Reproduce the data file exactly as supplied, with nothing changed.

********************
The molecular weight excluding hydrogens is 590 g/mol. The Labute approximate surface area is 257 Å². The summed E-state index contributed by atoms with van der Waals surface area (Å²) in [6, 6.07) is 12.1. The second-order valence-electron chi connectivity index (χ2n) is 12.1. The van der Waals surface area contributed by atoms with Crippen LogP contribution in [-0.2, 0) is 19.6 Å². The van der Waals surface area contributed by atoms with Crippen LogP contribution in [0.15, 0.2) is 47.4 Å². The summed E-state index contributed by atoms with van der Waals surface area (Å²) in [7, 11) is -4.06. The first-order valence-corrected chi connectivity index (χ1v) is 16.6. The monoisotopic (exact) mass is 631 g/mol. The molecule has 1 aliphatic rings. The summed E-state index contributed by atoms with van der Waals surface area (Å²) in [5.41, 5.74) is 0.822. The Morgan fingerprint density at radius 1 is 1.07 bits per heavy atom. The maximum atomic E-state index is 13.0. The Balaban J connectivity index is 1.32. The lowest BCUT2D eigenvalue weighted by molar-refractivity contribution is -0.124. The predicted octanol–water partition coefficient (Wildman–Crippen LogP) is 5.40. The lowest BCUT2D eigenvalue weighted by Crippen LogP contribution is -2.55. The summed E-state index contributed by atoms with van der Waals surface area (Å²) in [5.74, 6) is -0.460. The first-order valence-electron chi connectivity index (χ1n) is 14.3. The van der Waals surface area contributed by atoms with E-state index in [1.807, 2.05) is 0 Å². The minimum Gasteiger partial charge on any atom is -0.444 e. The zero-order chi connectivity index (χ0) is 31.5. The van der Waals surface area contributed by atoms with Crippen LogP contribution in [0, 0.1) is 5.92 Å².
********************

The molecular weight excluding hydrogens is 590 g/mol. The Labute approximate surface area is 257 Å². The summed E-state index contributed by atoms with van der Waals surface area (Å²) in [6, 6.07) is 12.1. The second-order valence-electron chi connectivity index (χ2n) is 12.1. The van der Waals surface area contributed by atoms with Crippen LogP contribution in [-0.2, 0) is 19.6 Å². The van der Waals surface area contributed by atoms with Crippen LogP contribution in [0.15, 0.2) is 47.4 Å². The summed E-state index contributed by atoms with van der Waals surface area (Å²) in [7, 11) is -4.06. The first-order valence-corrected chi connectivity index (χ1v) is 16.6. The monoisotopic (exact) mass is 631 g/mol. The molecule has 1 aliphatic rings. The summed E-state index contributed by atoms with van der Waals surface area (Å²) in [5.41, 5.74) is 0.822. The Morgan fingerprint density at radius 1 is 1.07 bits per heavy atom. The maximum atomic E-state index is 13.0. The Balaban J connectivity index is 1.32. The lowest BCUT2D eigenvalue weighted by molar-refractivity contribution is -0.124. The predicted octanol–water partition coefficient (Wildman–Crippen LogP) is 5.40. The lowest BCUT2D eigenvalue weighted by Crippen LogP contribution is -2.55. The summed E-state index contributed by atoms with van der Waals surface area (Å²) in [5.74, 6) is -0.460. The first-order valence-electron chi connectivity index (χ1n) is 14.3. The van der Waals surface area contributed by atoms with E-state index in [1.807, 2.05) is 0 Å². The minimum Gasteiger partial charge on any atom is -0.444 e. The zero-order chi connectivity index (χ0) is 31.5. The van der Waals surface area contributed by atoms with Crippen LogP contribution in [0, 0.1) is 5.92 Å².